03-03-2008 01:39 PM - edited 03-03-2008 01:40 PM
Dear Book Explorers:
I hope by now you trust me when I say something is worthy of your attention. On Tuesday March 4th at noon I will be doing a live interview with award-winning Vanity Fair reporter David Rose, the author of The Big Eddy Club, an investigative expose of race, injustice, and serial murder in the Deep South.
Over the course of eight bloody months in the 1970s, a serial rapist and murderer terrorized Columbus, Georgia, killing seven elderly white women by strangling them in their beds. In 1986, eight years after the last murder, an African American, Carlton Gary, was convicted and sentenced to death. Though many in the city doubt his guilt, he remains on death row.
David Rose has followed this case for a decade in an investigation that led him to the Big Eddy Club—an all-white, members-only club in Columbus, frequented by the town's most prominent judges and lawyers . . . as well as most of the seven murdered women.
The Big Eddy Club is a gripping, revealing drama, full of evocatively drawn characters, insidious institutions, and the extraordinary connections that bind past and present. The book is also a compelling, accessible, and timely exploration of race and criminal justice, not just in the context of the South but in the entire United States, as it addresses the corruption of due process as a tool of racial oppression.
As you know by now, I am the editorial director of the Literary Ventures Fund. We have put our support behind this book to make sure that it finds the largest possible audience. Carlton Gary's attorneys have told us that this added spotlight may make a difference. But no need to take just my word for it -- see the list of impressive reviews, below. And please join us at noon on Tuesday, March 4. David will check in afterwards and will answer your posts all week and for as long as the discussion goes on.
Thanks to all,
"A gripping and brilliant piece of reporting that both lays bare an appalling miscarriage of justice and exposes its origins in the tortured history of the South."
"A compelling legal drama and expose of racism in the justice system... a convincing case of separate but unequal justice for blacks and whites."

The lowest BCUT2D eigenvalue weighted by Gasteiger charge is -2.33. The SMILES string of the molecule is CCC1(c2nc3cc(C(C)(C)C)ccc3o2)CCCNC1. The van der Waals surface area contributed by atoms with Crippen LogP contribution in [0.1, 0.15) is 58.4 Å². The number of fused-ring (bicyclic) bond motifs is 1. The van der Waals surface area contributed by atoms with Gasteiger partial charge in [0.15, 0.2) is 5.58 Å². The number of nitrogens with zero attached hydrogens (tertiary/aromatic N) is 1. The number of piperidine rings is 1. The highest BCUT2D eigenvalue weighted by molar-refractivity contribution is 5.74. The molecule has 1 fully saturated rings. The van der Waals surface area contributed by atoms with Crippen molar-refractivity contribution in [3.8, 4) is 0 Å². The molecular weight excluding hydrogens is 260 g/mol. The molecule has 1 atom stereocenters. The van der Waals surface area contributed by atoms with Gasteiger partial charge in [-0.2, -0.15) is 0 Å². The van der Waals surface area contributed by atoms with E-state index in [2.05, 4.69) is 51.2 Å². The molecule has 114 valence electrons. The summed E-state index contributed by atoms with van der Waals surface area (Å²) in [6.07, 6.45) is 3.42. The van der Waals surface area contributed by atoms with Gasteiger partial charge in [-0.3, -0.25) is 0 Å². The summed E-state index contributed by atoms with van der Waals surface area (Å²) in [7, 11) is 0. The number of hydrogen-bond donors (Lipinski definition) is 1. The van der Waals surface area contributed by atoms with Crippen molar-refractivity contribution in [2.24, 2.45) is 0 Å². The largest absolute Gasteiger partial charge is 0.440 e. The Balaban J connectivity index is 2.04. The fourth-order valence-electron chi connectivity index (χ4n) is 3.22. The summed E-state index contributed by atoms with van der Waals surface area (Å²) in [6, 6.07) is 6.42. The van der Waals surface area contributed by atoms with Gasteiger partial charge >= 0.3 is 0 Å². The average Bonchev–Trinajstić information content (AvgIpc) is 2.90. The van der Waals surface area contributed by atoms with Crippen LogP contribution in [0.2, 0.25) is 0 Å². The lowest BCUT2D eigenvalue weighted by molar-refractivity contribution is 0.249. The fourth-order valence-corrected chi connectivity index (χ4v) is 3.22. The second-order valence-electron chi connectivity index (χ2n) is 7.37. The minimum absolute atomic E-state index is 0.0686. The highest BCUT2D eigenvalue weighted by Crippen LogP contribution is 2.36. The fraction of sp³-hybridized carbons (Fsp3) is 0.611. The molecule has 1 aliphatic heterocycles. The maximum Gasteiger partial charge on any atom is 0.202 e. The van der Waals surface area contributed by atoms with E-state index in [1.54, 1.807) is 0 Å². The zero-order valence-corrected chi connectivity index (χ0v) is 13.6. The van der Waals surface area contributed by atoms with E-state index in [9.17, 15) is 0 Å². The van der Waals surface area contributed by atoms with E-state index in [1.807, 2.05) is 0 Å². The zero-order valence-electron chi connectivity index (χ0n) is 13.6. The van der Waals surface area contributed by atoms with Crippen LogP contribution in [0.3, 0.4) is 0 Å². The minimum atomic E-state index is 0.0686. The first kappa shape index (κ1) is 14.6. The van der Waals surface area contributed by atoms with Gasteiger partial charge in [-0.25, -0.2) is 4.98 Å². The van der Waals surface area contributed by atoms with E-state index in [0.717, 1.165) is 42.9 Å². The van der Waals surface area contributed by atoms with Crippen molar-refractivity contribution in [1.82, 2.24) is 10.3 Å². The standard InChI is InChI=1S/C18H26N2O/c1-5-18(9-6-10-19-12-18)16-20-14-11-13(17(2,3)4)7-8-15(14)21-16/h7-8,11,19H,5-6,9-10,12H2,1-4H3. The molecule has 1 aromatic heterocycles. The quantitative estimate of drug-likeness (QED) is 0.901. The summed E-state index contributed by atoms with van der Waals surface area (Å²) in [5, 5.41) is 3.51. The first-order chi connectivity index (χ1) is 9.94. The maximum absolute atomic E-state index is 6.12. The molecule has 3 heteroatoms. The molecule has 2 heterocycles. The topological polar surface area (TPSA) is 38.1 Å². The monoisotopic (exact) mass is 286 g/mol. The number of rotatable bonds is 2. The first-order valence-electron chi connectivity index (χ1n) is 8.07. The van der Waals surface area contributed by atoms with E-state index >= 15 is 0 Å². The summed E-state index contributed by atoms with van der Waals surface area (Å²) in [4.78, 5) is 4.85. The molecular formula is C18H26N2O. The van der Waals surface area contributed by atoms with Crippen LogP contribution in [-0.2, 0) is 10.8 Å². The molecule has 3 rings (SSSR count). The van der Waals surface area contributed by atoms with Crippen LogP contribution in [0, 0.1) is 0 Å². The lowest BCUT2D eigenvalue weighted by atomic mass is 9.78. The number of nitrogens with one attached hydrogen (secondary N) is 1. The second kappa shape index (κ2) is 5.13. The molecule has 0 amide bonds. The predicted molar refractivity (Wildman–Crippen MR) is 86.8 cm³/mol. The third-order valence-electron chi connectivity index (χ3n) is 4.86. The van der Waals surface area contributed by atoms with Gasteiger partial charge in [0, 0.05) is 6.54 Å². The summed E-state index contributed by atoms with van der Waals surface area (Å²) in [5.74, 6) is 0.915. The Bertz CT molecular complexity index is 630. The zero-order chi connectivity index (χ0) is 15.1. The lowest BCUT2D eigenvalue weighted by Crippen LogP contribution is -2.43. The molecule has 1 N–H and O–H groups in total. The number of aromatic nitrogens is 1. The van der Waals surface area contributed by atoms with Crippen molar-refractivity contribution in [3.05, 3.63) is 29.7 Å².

"Rose spent 10 years reporting this case, and his meticulous analysis is devastating... Rose's writing is persuasive and assured."
"Its story is compelling. Questions raised beg for answers. It paints a picture of our town's loss of innocence."
"We see from time to time in this country conversations here and there about the death penalty, about those who sit on death row, about miscarriages of justice, about the way the death penalty system is applied in a racist and unfair way. But every now and then, we come across a story that kind of wraps all that together, and that's what 'The Big Eddy Club' is all about... David Rose, thank you for your wonderful investigative journalism."
"An engrossing blend of true crime, legal drama and acute exposé of racial antagonism... a compelling indictment of justice gone awry."
Message Edited by ande on 03-03-2008 01:40 PM
03-03-2008 02:15 PM
I read and knit and dance. Compulsively feel yarn. Consume books. Darn tights. Drink too much caffiene. All that good stuff.
03-03-2008 05:07 PM
03-04-2008 12:00 PM
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03-04-2008 12:12 PM
In 1995, Georgia executed a brit, Nicholas Ingram. That case shocked me in several respects, and the following year I persuaded the Observer, the UK Sunday paper for which I was then crime and legal editor, to send me there for a couple of weeks to write a big feature piece. That led me to Columbus... and before long, to the case of Carlton Gary and the stocking stranglings, the subject (or part subject) of the Big Eddy Club.
03-04-2008 12:15 PM
03-04-2008 12:21 PM
03-04-2008 12:27 PM
As to what that was and is: it's a huge question, that takes up a large part of the book. I also think the situation is changing: slowly, attitudes are changing. But the short reply is that Columbus (pop. a little under 200,000) is an old, conservative place (one third African-American) with quite a dark and sometimes bloody history of racism, from pre-Civil War times onward. Jim Crow, lynching and the Klan all made their presence felt, and the book tries to illuminate some of the continuities between those times and the ere of Gary's trial. Some of the connections are very direct.
03-04-2008 12:29 PM
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03-04-2008 12:35 PM
03-04-2008 12:37 PM